Author Topic: Janda sit-ups Wfldg  (Read 3905 times)

Offline NutMeg

  • Captain
  • ***
  • Posts: 509
  • Karma: 27
    • View Profile
    • Primal Ponderings- blog
Janda sit-ups Wfldg
« on: February 10, 2011, 11:26:29 PM »
So, we are working on a new program with our patients for low back pain.  One of the activities is getting the patient to do a bridge without activating the hamstrings.  We discovered that I can't do it.  I also can't do a quad set without firing my hamstrings, which is supposedly impossible.  Either I am an anomaly, or I have some really bad habits. 

But, this brings me back tot he janda sit-ups Iw as having trouble with.  I guess that if I am firing both hams and quads/hip flexors together, it would make doing these properly very difficult.  So, I am working on getting those pathways to work properly.

Right now i am working on the bridging, it seems easier.  Once I tackle that I will go back to trying the janda sit-ups.

Offline Wlfdg

  • Global Moderator
  • General
  • ****
  • Posts: 1921
  • Karma: 164
  • Rhabdo - Catch it at a Cro$$fit today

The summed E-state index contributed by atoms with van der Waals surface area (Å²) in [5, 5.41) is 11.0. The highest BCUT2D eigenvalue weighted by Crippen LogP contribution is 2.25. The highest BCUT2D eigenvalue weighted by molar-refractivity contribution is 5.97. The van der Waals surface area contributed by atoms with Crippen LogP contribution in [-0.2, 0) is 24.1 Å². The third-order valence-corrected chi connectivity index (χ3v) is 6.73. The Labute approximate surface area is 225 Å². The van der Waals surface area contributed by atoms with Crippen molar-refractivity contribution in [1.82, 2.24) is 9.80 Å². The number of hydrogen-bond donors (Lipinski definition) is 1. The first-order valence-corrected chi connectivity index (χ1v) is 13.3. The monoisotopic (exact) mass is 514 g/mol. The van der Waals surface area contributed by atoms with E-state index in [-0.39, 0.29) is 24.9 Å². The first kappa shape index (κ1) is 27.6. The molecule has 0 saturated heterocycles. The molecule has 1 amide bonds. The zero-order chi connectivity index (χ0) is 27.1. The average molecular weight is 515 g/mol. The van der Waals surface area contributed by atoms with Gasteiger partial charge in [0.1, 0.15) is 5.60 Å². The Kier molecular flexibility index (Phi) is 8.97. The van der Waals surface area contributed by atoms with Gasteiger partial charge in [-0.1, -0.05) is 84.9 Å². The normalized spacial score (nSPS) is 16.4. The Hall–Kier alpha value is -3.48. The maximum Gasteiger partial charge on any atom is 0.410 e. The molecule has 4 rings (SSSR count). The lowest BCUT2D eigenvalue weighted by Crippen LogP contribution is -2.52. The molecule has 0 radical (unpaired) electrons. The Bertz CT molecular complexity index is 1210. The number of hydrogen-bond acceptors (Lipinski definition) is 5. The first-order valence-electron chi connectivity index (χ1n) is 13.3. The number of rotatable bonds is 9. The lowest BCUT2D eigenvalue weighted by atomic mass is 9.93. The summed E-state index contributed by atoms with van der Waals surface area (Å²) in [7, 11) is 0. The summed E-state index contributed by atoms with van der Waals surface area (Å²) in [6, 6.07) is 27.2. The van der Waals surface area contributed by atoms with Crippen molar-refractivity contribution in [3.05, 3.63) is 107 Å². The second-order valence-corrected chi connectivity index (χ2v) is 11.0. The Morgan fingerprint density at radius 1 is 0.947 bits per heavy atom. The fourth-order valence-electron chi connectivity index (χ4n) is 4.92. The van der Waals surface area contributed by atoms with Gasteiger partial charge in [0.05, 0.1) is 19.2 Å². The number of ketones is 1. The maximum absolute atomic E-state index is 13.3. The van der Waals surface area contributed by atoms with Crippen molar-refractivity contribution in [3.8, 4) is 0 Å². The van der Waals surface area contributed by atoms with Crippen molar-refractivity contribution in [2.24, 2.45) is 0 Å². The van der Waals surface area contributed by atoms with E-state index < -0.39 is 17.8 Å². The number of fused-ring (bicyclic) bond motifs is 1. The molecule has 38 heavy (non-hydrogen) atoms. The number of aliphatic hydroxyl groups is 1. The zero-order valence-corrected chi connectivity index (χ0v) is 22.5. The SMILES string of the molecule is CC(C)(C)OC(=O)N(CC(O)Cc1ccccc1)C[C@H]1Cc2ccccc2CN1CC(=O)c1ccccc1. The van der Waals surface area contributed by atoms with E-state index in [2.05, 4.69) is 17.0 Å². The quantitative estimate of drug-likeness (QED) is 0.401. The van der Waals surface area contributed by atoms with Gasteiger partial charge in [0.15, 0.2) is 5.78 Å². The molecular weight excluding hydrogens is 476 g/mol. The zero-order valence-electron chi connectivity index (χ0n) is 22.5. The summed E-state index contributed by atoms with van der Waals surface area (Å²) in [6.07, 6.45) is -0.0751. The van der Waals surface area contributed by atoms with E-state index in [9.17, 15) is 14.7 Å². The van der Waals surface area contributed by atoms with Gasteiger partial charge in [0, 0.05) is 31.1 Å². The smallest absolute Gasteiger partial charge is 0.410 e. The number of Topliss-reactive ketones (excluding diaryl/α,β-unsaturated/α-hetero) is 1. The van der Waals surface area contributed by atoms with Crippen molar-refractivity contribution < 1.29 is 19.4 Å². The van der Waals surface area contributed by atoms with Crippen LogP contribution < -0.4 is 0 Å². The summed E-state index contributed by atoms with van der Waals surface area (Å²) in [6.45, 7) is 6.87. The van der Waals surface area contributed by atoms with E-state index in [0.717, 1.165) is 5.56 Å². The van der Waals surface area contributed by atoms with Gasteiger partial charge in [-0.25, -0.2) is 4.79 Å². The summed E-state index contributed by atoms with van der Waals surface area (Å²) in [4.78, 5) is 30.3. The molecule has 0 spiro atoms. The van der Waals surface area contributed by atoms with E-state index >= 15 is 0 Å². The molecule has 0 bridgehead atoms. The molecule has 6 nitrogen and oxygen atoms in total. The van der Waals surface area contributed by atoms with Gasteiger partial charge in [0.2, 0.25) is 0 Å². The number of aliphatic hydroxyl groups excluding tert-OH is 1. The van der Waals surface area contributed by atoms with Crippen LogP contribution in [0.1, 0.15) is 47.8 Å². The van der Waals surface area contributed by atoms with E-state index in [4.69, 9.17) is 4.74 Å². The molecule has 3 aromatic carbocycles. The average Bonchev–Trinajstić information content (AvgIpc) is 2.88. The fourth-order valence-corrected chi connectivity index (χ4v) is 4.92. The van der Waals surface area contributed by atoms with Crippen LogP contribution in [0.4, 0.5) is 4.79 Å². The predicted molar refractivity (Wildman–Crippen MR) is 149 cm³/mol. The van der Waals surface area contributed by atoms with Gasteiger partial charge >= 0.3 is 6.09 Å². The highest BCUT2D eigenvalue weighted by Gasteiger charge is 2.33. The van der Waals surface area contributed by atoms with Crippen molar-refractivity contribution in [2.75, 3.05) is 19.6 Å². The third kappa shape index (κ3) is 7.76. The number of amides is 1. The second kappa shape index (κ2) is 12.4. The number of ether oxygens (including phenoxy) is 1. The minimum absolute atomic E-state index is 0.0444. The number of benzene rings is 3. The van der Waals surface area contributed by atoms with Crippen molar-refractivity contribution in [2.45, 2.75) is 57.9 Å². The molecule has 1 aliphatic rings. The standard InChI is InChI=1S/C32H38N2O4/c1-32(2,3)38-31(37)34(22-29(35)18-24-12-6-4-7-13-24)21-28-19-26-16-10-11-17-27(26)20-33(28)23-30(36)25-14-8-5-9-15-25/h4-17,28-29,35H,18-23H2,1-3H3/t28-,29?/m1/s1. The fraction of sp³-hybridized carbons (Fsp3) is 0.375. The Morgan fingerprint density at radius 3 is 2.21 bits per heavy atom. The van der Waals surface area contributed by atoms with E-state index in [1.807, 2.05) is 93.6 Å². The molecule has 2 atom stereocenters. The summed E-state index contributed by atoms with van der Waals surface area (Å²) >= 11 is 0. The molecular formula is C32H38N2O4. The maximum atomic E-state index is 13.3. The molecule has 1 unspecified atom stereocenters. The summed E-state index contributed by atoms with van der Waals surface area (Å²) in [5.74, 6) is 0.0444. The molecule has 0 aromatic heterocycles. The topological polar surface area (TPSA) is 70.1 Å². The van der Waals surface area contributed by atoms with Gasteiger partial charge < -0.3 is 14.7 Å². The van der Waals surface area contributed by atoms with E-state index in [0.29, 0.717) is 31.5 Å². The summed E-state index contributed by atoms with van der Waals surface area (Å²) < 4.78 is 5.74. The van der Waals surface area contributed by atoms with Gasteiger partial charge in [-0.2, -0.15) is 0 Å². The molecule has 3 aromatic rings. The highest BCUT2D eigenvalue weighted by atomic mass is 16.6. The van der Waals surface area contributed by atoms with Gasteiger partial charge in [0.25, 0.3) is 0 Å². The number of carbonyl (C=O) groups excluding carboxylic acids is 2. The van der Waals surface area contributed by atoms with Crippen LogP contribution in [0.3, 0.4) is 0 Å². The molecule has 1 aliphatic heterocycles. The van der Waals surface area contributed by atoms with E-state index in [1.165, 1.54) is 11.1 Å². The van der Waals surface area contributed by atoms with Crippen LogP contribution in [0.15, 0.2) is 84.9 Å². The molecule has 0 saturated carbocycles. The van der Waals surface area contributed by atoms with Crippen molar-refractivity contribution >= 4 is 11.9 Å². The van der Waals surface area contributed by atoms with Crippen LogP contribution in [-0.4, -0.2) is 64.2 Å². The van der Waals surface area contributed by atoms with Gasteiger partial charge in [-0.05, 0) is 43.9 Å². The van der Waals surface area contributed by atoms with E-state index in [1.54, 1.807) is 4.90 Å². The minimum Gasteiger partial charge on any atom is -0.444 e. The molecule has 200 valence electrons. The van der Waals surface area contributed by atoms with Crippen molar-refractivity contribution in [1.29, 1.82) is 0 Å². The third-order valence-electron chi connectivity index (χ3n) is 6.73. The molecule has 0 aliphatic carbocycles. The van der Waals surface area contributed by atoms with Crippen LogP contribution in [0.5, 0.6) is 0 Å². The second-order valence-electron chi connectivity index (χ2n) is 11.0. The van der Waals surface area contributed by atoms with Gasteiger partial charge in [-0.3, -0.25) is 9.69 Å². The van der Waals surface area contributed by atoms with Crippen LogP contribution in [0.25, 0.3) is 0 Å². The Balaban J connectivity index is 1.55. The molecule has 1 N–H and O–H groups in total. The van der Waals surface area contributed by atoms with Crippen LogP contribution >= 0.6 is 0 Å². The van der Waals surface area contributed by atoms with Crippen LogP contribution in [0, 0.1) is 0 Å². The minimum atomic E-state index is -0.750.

• Yahoo Instant Messenger - split.therapy
    • View Profile
Re: Janda sit-ups Wfldg
« Reply #1 on: February 11, 2011, 07:03:19 AM »
I don't understand how you can fire agonist and antagonist simultaneously?

Offline Warren Dew

  • Global Moderator
  • General
  • ****
  • Posts: 5799
  • Karma: 371
    • View Profile
Re: Janda sit-ups Wfldg
« Reply #2 on: February 11, 2011, 08:01:52 AM »
For me, firing both simultaneously is a matter of tensing up the limb.

I used to have that problem a lot.  Basically whenever I tried to do something at the limits of my strength, "trying really hard" meant I ended up tensing up other muscles in the same general area, including the antagonist.  Obviously that was counterproductive.

It actually took me years to get out of the habit of firing antagonists in those situations.  However, I think it's possible to learn it more quickly.  Start by doing a movement that uses the same muscles, but requires much less strength.  If possible, feel both muscles while doing it, so you can feel if the antagonist is tensing up.  Get used to the feeling of using the agonist and not the antagonist.

In this case, one might start by putting your hands on the quads and th hamstrings while seated, then maybe use the quads to lift the lower leg from the floor without tensing the hamstrings.  Get used to that feel, then try to do the same thing - gradually activating the quads without tensing the hamstrings - on your way into the bridge.